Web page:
It’s almost Father’s Day, and what better way is there to celebrate than by listening to adorable kids brag about their parents’ jobs? But what happens when Cindy gets up to talk about her SeaWorld orca–trainer dad? Watch the video to find out:[peta-video youtube=”BYO1DOgMdpk”]
What Cindy told her classmates regarding orcas’ lives in the wild, where they get to swim for miles in the open ocean with their families by their sides, is true. But it’s not true at SeaWorld, “ooooobviously.”
And Cindy couldn’t be more spot-on when describing how “stressed” the orcas trapped at SeaWorld are. Orcas in captivity are deprived of everything that’s natural and important to them, causing them severe stress, anxiety, and boredom. To cope, they gnaw at the iron bars and concrete walls of the tanks, sometimes breaking their teeth.
© Free Morgan Foundation
What’s more, orcas and other animals at SeaWorld often die prematurely from stress and other captivity-related causes.
And don’t even get Cindy (or us) started on SeaWorld’s history of capturing orcas from the wild—tearing them away from their families—just to sentence them to a lifetime of confinement and exploitation.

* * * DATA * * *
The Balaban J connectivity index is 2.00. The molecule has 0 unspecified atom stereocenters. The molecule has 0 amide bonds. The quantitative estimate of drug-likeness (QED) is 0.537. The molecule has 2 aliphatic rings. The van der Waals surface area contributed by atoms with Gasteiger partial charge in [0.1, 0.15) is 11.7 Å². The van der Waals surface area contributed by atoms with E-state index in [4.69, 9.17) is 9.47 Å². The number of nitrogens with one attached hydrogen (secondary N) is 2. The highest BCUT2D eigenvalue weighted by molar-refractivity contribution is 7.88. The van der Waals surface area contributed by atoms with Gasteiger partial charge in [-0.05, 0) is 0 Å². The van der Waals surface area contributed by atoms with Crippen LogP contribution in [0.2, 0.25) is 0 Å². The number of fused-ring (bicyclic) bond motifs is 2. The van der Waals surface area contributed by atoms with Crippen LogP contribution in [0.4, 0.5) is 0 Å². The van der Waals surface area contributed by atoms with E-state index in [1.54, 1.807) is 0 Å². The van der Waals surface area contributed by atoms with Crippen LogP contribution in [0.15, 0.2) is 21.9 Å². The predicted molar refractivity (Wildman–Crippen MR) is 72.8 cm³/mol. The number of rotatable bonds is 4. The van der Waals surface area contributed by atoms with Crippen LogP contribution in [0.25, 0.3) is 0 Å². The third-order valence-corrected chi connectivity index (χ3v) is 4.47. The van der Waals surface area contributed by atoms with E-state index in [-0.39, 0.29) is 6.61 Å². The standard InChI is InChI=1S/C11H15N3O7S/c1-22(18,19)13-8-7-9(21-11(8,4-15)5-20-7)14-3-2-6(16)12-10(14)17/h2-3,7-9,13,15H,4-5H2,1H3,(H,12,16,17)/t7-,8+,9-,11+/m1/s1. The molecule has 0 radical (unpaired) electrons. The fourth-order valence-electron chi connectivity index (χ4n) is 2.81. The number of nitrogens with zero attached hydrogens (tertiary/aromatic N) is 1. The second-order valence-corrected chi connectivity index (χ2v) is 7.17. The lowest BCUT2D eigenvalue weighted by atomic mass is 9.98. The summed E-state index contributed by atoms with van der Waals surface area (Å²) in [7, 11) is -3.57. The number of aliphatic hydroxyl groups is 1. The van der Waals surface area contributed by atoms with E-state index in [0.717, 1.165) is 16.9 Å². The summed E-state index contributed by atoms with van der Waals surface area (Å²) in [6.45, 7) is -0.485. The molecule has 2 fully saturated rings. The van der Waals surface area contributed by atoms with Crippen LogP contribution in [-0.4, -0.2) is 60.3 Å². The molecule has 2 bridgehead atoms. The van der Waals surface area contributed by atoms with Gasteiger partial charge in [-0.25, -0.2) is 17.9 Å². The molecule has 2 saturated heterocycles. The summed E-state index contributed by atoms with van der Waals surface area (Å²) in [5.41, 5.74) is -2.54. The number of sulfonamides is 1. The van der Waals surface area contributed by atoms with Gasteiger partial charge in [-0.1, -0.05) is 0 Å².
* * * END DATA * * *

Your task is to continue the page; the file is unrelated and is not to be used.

©Terrell C. Newby, Ph.D.
Cindy’s dad’s bullsh**t statement that “the ocean is too dangerous for orcas” sounds just like SeaWorld’s deceitful advertising campaigns. Here’s hoping that he follows in the footsteps of Drs. Jeff Ventre and John Jett—two former SeaWorld trainers—and finds himself a new job … before his daughter’s next career day.
‘SeaWorld Orca Trainer’ Has Got to Go
We can’t wait for the day when “orca trainer at SeaWorld” is no longer a job title. Orcas deserve to be free—roaming the open ocean with their families—not forced into a life of constant confinement, deprivation, and degradation.
Urge SeaWorld to send its captive orcas to seaside sanctuaries, before it’s too late:[peta-button-wrap][text-button text=”Tell SeaWorld to Empty Its Tanks” link=”https://support.peta.org/page/1943/action/1″ target=”_blank” color=”blue” size=”large” text_tag=”p”][/peta-button-wrap]
Special thanks to these USC students for the idea and creative direction:
Alida Van Geldren